Regulation Isn’t Smart Enough

Debate reveals chemical engineers desire for more innovation.

By Seán Ottewell, Editor at Large

Share Print Related RSS
“Chemical engineers believe that the world needs more innovation and less regulation.”  So said the motion debated at ChemEng08, a forum sponsored by the Institution of Chemical Engineers (IChemE), Rugby, U.K., from Oct. 28-30, in Birmingham, U.K.

Ian Shott, IChemE’s deputy president, argued for less regulation, according to an Oct. 30 report in IChemE’s magazine TCE (www.tcetoday.com). Excessive regulation hampers innovation, he said. Judith Hackitt, chair of the U.K. regulatory body, the Health and Safety Executive (HSE),  argued the opposite view — while conceding that she agreed with Shott.
Nigel Hirst, managing director of Haden Freeman, one of the U.K.’s leading independent engineering and consulting companies then laid out his three rules of regulation: 1) if there are no rational grounds for regulations — don’t have them; 2) review and repeal regulations every five years; 3) promote innovation, don’t kill it. “Otherwise we have so much work for so little gain,” he said.

Regulation doesn’t eliminate negative consequences, explained Hirst, noting that while the banking sector is the most regulated in the world that hasn’t prevented products coming to market and seeding the current financial crisis.

The audience after voting 2:1 in favor of Shott and Hirst, concluded that the motion should instead be worded: “Chemical engineers believe that the world needs more innovation and smart regulation.”

Meanwhile, “smart” was the very last word used by Process Engineering Online (www.processengineering.co.uk) readers on Oct. 24 to describe the latest vote by the European Parliament’s Environment Committee. The magazine reported that the Committee’s members were euphoric after approving proposals that will require power generators to pay for all emissions after 2013 and potentially ban building of all new coal-fired power stations after 2015.

When asked about the likely impact of these decisions on the supply of affordable energy to homes, hospitals and factories in Europe, Chris Davies, a member of the European Parliament (MEP) for the North West of England who championed the coal-fired power ban, reportedly said “From my perspective I don't care. I am in the business of reducing carbon dioxide emissions.”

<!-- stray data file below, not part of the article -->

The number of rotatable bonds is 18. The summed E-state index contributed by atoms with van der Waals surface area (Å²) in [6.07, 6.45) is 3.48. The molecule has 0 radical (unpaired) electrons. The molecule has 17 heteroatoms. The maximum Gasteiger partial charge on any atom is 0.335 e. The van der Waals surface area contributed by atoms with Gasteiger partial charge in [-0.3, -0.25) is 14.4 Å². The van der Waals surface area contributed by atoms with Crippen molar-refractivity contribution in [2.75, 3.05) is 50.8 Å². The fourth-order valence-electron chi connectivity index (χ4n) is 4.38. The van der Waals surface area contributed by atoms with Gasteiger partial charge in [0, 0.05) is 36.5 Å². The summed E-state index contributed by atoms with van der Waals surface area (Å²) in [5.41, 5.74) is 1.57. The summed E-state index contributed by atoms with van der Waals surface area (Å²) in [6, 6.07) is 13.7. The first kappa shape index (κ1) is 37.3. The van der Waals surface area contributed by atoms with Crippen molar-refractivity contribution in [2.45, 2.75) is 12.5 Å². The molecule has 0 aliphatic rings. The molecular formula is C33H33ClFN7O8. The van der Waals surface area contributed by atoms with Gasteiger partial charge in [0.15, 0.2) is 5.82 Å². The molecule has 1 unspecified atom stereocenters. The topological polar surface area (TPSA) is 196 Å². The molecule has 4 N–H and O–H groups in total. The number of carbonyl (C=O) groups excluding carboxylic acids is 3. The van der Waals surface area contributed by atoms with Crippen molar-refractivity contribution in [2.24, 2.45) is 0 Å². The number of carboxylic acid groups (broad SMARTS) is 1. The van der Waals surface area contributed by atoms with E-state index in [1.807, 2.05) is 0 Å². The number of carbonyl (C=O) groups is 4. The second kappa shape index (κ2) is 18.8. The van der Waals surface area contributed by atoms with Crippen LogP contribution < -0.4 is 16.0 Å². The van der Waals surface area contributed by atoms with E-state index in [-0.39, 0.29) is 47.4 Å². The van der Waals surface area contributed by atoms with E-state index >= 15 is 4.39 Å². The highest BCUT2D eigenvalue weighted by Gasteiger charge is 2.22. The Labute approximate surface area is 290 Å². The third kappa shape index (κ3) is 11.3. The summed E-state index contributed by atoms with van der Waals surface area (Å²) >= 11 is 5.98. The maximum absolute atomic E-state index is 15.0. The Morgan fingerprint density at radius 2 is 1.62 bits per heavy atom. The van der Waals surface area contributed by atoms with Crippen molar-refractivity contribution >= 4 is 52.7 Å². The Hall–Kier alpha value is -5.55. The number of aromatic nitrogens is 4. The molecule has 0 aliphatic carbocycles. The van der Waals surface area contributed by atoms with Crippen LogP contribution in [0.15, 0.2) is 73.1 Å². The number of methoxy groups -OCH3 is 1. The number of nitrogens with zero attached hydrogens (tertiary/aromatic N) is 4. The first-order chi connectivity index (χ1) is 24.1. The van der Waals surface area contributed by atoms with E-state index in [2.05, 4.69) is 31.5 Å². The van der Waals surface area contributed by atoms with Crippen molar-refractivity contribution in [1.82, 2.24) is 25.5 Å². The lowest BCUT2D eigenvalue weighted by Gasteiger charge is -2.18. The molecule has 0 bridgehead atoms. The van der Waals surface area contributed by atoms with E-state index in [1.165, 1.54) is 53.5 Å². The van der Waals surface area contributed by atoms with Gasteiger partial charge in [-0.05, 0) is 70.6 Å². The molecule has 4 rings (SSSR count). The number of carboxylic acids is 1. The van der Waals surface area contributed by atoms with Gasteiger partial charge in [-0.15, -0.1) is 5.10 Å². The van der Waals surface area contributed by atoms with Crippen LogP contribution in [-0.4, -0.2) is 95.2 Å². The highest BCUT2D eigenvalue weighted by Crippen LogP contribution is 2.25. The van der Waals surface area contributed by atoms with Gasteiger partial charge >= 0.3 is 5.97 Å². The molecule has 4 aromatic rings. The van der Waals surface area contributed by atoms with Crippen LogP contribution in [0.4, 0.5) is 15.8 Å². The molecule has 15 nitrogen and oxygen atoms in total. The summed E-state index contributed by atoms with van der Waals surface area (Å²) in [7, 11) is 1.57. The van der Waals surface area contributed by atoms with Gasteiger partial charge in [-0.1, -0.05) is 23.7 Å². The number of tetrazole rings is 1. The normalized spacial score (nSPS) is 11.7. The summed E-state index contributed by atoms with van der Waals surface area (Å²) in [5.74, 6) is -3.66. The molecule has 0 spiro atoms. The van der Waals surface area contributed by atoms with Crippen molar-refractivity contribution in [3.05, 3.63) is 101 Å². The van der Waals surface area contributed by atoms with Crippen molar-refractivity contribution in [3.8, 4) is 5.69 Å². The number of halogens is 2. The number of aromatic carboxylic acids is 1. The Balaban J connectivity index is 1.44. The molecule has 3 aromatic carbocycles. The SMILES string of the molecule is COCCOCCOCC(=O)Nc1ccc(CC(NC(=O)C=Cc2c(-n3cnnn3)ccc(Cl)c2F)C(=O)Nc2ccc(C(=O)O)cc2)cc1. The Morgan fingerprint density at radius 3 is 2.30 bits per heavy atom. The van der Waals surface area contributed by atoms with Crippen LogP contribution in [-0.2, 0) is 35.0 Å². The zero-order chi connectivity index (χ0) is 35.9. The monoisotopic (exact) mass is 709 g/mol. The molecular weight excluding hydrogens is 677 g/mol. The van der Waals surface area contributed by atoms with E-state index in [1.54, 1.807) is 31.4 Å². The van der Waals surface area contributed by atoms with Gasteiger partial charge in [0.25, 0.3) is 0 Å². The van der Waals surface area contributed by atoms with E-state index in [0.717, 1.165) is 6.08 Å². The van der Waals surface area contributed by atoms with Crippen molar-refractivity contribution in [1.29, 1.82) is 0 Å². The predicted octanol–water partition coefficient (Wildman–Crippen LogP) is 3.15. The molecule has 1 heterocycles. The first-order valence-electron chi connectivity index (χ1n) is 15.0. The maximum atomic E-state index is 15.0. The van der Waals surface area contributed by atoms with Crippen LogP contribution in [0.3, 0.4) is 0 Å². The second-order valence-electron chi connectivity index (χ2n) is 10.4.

If this decision is left unchecked, the “decisions of a detached elite in the European Parliament will soon become law and threaten the supply of affordable energy to the ordinary people in the region as well as the competitiveness of many process operators,” protested Process Engineering, which then called for readers’ reactions.

One engineering manager responded that it was difficult to accept that Britain and Europe can afford to take a unilateral approach if China and other countries don’t do the same. “I don’t believe it is impossible to clean the coal process up and we do have good resources of coal,” he added.

Another reply, from a manager at one of the world’s leading manufacturers of particulate emissions monitors, pointed out that the company had to cut costs, force through new working practices and comply with an ever-growing list of health and safety initiatives and red tape. He wondered how naïve, publicity seeking individuals end up having such a damaging influence on U.K. manufacturing.

A third, from a process control equipment company, described the situation as “Alice in Wonderland” and suggested that all MEPs — and anyone thinking of pursuing careers in politics — should be sent on a long awareness session to include basic engineering, science and common sense. 


One reader agreed with the MEP, saying that we are still a million miles away from when companies and the public will start to really care about emissions — and even further away from when they will start to modify their behavior. A ten-fold increase in the price of auto fuel would encourage people to  adjust their ludicrously wasteful lifestyles, that person suggested.
   
Back in the real world, however, U.K. Environment Minister Huw Irranca-Davies issued a statement to small- and medium-sized enterprises (SMEs) stating that it’s vital for such companies to find out exactly how the Registration, Evaluation, Authorisation and restriction of Chemicals (REACH) regulations could affect their businesses. Any action needed must be taken before Dec. 1.

Given REACH’s very wide scope, it’s likely that almost every sector of U.K. business and industry will be affected in some way – and the government estimates that there are around 4.7 million SMEs in the country. U.S. companies also will feel its impact (www.ChemicalProcessing.com/articles/2004/162.html).

Clearly what’s exercising the Minister is that since REACH’s pre-registration period began on June 1, just 1,207 companies’ signed on by mid-September “Pre-registration closes on 1 December and it is in your interests to beat this deadline,” warns the statement.

Share Print Reprints Permissions

What are your comments?

Join the discussion today. Login Here.

Comments

No one has commented on this page yet.

RSS feed for comments on this page | RSS feed for all comments